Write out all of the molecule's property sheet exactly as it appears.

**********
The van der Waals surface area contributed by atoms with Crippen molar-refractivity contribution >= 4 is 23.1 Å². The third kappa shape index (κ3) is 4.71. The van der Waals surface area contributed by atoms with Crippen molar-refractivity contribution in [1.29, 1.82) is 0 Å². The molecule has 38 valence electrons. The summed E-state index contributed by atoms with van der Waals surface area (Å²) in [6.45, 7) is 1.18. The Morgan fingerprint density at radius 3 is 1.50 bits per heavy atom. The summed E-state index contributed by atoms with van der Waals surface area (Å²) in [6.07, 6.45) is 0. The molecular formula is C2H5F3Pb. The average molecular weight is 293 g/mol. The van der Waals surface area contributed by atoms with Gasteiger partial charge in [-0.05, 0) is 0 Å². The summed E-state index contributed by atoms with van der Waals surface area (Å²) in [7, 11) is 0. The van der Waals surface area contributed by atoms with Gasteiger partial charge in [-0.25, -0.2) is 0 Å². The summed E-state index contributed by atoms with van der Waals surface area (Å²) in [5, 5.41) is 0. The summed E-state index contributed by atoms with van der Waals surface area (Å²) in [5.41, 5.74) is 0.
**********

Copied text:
The van der Waals surface area contributed by atoms with Crippen molar-refractivity contribution >= 4 is 23.1 Å². The third kappa shape index (κ3) is 4.71. The van der Waals surface area contributed by atoms with Crippen molar-refractivity contribution in [1.29, 1.82) is 0 Å². The molecule has 38 valence electrons. The summed E-state index contributed by atoms with van der Waals surface area (Å²) in [6.45, 7) is 1.18. The Morgan fingerprint density at radius 3 is 1.50 bits per heavy atom. The summed E-state index contributed by atoms with van der Waals surface area (Å²) in [6.07, 6.45) is 0. The molecular formula is C2H5F3Pb. The average molecular weight is 293 g/mol. The van der Waals surface area contributed by atoms with Gasteiger partial charge in [-0.05, 0) is 0 Å². The summed E-state index contributed by atoms with van der Waals surface area (Å²) in [7, 11) is 0. The van der Waals surface area contributed by atoms with Gasteiger partial charge in [-0.25, -0.2) is 0 Å². The summed E-state index contributed by atoms with van der Waals surface area (Å²) in [5, 5.41) is 0. The summed E-state index contributed by atoms with van der Waals surface area (Å²) in [5.41, 5.74) is 0.